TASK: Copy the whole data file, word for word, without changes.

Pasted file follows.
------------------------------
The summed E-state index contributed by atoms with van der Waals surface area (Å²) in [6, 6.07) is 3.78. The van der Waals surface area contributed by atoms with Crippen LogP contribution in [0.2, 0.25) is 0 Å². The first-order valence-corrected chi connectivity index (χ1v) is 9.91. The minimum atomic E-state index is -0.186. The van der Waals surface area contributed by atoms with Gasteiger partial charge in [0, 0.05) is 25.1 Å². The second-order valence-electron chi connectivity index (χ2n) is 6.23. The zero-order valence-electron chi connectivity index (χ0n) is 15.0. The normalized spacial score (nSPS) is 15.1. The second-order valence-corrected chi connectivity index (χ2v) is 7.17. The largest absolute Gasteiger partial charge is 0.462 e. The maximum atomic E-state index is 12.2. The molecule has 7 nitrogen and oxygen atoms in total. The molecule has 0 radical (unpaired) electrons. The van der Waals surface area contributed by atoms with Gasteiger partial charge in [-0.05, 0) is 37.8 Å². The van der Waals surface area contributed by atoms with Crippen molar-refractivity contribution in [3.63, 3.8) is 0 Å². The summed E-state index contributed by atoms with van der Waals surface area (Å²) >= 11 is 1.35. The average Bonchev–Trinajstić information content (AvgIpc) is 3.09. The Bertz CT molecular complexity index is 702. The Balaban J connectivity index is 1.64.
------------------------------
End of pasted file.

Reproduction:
The summed E-state index contributed by atoms with van der Waals surface area (Å²) in [6, 6.07) is 3.78. The van der Waals surface area contributed by atoms with Crippen LogP contribution in [0.2, 0.25) is 0 Å². The first-order valence-corrected chi connectivity index (χ1v) is 9.91. The minimum atomic E-state index is -0.186. The van der Waals surface area contributed by atoms with Gasteiger partial charge in [0, 0.05) is 25.1 Å². The second-order valence-electron chi connectivity index (χ2n) is 6.23. The zero-order valence-electron chi connectivity index (χ0n) is 15.0. The normalized spacial score (nSPS) is 15.1. The second-order valence-corrected chi connectivity index (χ2v) is 7.17. The largest absolute Gasteiger partial charge is 0.462 e. The maximum atomic E-state index is 12.2. The molecule has 7 nitrogen and oxygen atoms in total. The molecule has 0 radical (unpaired) electrons. The van der Waals surface area contributed by atoms with Gasteiger partial charge in [-0.05, 0) is 37.8 Å². The van der Waals surface area contributed by atoms with Crippen molar-refractivity contribution in [3.63, 3.8) is 0 Å². The summed E-state index contributed by atoms with van der Waals surface area (Å²) >= 11 is 1.35. The average Bonchev–Trinajstić information content (AvgIpc) is 3.09. The Bertz CT molecular complexity index is 702. The Balaban J connectivity index is 1.64.